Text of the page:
A Superior Joy

It makes me so happy when butterflies dance along as I walk the road by my house. One day there were dancing sulfurs, another day monarchs, swallow-tail and white admirals. I was watching a northern pearly eye, it flew at me, and decided to sit on my hand for 10 minutes as I continued my walk.  July is easy to see painted ladies, red admirals, wood nymph butterflies, checkerspots, fritillaries and many skippers. This is the best time of the year to see butterflies! Get outside and look.

Northern pearly-eye by wikimedia

Seeing butterflies is so much easier than seeing birds, but the birds sing their ”I love life” song? some of them must have raised their first family and ready to start again? Song sparrows, red starts, chickadees, chestnut-sided warblers, vireos, and white-throated sparrows seem to sing just for me. I sure appreciate their happy songs.

July on Lake Superior

A Poem for the Summer Solstice

Enjoy!

They dance not for me
Yet mine is their glee!
Thus pleasure is spread through the earth
In stray gifts to be claimed by whoever shall find;
Thus a rich-loving kindness, redundantly kind,
Moves all nature to gladness and mirth.

~ William Wordsworth    

Male ruby-throat hummingbird

National Pollinator Week

What can you do to help our birds, bees and butterflies?  Can you plant some milkweed or other native plants? Can you become aware and reduce the chemicals you use? Can you learn about neonicotinoids and be sure you never purchase plants that have been treated with them? For your information, neonicotinoids have recently been banned from use by the European Union.

Yesterday I had a mourning cloak, a painted lady, a red admiral, hummingbirds, and monarch caterpillars in my yard.  Milkweed and native plants make a big difference for pollinators. I am not a fan of lists because experience is better, but here are some native plant lists to get you started: https://www.nwf.org/NativePlantFinder/About  and from Audubon

Planting purple cone flowers, bee balm, black-eyed Susan and milkweed are easy ways to get started. After years of trying to get milkweed to grow, I now have swamp milkweed everywhere. It has reseeded itself and thrives in my yard. Also, common milkweed and butterfly weed have sprouted up, but only a few monarch butterflies. The few monarch butterflies have a big job ahead of them, and I am still hopeful we can get their numbers to improve! If everyone does a small part, it can make a big difference!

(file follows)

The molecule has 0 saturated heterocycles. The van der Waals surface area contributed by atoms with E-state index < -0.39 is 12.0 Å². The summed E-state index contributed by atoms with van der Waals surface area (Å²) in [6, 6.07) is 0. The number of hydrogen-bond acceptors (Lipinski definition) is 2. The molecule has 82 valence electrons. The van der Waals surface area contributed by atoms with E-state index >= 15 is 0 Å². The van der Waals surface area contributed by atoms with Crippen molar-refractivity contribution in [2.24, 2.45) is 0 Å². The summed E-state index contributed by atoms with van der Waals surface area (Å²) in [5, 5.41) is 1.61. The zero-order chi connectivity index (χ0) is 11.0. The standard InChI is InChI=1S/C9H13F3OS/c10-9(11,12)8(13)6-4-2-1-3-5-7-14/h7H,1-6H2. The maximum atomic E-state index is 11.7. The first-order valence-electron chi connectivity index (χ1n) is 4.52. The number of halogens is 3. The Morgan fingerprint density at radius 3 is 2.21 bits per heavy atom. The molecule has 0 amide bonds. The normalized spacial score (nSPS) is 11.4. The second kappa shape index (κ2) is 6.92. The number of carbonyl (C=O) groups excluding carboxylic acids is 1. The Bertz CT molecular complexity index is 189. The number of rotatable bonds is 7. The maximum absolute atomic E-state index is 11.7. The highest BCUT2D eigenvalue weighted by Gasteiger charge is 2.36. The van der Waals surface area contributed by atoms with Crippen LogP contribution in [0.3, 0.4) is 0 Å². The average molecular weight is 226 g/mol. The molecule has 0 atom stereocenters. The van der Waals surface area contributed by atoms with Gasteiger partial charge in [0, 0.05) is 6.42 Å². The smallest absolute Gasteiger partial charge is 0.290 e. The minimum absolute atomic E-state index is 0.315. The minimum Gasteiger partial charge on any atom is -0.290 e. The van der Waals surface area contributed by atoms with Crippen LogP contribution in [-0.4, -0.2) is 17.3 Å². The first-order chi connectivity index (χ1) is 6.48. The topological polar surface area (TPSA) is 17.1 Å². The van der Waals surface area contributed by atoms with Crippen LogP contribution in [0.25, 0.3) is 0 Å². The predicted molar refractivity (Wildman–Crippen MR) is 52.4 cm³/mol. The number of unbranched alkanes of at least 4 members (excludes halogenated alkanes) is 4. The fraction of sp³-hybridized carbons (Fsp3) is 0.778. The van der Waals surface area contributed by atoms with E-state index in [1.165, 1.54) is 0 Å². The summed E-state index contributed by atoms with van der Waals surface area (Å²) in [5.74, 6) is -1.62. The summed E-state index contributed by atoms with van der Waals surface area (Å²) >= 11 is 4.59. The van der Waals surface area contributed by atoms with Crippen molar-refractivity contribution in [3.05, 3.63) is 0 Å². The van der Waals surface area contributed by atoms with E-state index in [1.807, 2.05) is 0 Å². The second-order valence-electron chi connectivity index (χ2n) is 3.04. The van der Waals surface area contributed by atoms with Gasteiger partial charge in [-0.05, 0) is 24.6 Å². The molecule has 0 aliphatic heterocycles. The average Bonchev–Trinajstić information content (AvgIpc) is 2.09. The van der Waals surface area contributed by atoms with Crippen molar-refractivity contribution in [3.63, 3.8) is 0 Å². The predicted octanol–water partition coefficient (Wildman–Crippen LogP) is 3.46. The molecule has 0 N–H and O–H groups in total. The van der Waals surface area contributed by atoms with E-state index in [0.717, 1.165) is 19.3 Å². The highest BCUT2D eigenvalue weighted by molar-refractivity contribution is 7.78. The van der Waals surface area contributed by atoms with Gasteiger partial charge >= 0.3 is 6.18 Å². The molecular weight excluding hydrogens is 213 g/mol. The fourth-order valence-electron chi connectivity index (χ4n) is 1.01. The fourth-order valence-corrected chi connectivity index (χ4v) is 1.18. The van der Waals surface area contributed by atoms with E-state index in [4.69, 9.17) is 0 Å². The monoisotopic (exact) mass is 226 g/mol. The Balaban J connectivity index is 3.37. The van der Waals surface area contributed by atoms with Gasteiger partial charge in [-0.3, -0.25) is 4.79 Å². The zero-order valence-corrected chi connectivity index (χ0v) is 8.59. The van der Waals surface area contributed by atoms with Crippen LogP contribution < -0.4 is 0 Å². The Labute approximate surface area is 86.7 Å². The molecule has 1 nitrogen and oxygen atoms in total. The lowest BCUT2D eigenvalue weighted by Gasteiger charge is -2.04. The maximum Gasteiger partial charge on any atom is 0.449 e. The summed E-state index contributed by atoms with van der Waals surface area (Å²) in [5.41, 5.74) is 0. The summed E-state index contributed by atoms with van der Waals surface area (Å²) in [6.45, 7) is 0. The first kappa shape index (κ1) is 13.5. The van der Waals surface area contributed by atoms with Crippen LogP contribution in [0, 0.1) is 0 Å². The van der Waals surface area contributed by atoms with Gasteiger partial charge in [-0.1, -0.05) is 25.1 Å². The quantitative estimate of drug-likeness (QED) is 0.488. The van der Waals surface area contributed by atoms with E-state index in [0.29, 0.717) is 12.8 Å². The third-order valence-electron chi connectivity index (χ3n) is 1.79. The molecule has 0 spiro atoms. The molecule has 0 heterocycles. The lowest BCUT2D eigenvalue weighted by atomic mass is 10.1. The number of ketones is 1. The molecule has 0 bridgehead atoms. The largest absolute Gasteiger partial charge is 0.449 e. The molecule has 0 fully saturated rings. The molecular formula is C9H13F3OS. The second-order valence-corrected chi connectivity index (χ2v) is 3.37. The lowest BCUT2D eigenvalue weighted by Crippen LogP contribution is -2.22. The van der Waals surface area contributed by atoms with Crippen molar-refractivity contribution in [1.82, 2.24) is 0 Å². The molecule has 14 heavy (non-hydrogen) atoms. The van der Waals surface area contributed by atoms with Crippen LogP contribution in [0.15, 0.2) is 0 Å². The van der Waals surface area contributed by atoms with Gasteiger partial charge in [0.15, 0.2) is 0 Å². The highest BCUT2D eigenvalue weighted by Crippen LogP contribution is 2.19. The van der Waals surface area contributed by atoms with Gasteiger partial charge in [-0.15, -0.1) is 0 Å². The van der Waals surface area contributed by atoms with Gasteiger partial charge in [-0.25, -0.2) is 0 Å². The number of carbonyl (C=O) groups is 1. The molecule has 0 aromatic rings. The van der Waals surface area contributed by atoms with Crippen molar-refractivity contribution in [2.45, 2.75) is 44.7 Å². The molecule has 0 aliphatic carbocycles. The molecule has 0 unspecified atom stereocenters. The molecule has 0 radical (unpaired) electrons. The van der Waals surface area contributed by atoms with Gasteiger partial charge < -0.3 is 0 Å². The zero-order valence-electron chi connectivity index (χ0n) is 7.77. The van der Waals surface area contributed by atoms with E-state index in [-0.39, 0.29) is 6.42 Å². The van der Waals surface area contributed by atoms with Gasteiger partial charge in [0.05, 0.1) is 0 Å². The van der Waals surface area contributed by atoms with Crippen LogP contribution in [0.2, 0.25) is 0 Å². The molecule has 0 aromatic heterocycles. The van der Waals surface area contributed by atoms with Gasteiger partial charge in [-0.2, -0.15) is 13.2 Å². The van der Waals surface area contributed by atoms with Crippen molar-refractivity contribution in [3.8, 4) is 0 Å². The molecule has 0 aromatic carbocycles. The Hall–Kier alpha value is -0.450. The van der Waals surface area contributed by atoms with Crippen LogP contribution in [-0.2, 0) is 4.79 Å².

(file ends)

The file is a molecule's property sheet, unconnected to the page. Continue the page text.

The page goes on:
Below is a video from PBS about monarch caterpillars, enjoy!

 

It’s For the Birds!

Black-capped chickadee outside my window

2018 is the year of the bird!

What does that mean? It means Audubon, National Geographic, Cornell, BirdLife International, and most importantly, bird lovers everywhere are teaming up for a year of action for birds! 2018 is the centennial of the Migratory Bird Treaty Act and what better way to honor our most important bird-protection law than with our own small ways of protecting birds.  Sign up to take a pledge to help birds here.

 

My bird friendly yard. The birds eat the seeds of these cone flowers all winter

Birds are struggling because of loss of habitat, and heavy use of pesticides and other chemicals by farmers, corporations and gardeners. My thing is creating a friendly habitat for birds. Audubon has plants for bird friendly yards. Read at Audubon

 

Getting Ready for a Long Journey

A new monarch on blazing star

This is an exciting time for my yard!  At this time of year my yard is overrun by monarch butterflies and hummingbirds.   Total enjoyment!

The hummingbirds are gorging on the nectar feeder and on the cardinal flowers, and monarchs are obsessed with the blazing star flowers.

Then just like, that they are gone on a perilous journey, migrating to warmer climes. First the hummingbirds are gone, then a week or so later, no monarchs! I hope they aren’t caught in storms, or hit by cars, and that they all arrive in Mexico or Central America safely.

Cardinal flowers

 

Female ruby-throat hummingbird

How can you have monarchs and hummingbirds in your yard? First, never use chemicals. Second, plant lots of milkweed, cardinal flowers and blazing star. Good Luck!

September 2. is National Hummingbird Day! A day to celebrate these amazing birds.

 

June on Lake Superior

Magnificent skies

June is a month of variety, fresh green plants, and interesting skies. As the month ends, I reflect on the beauty of Lake Superior and the landscape that surrounds it. The length of the days and natural beauty is energizing. Everyday differs with the direction of the wind, and the big lake is usually part of this equation.
The birds are secretly nesting and raising their young, but I watch an unaware flicker fly in and out of her nest hole with food.

Wild geranium, easy to grow, is loved by bees and butterflies.

 

White Admiral Butterfly
Lupine on Lake Superior

 

 

 

 

 

The lupine, wild geraniums, Canada anemone, thimbleberry, and raspberries bloom while the milkweed takes over the garden path.

And.. everyday enjoys a new butterfly.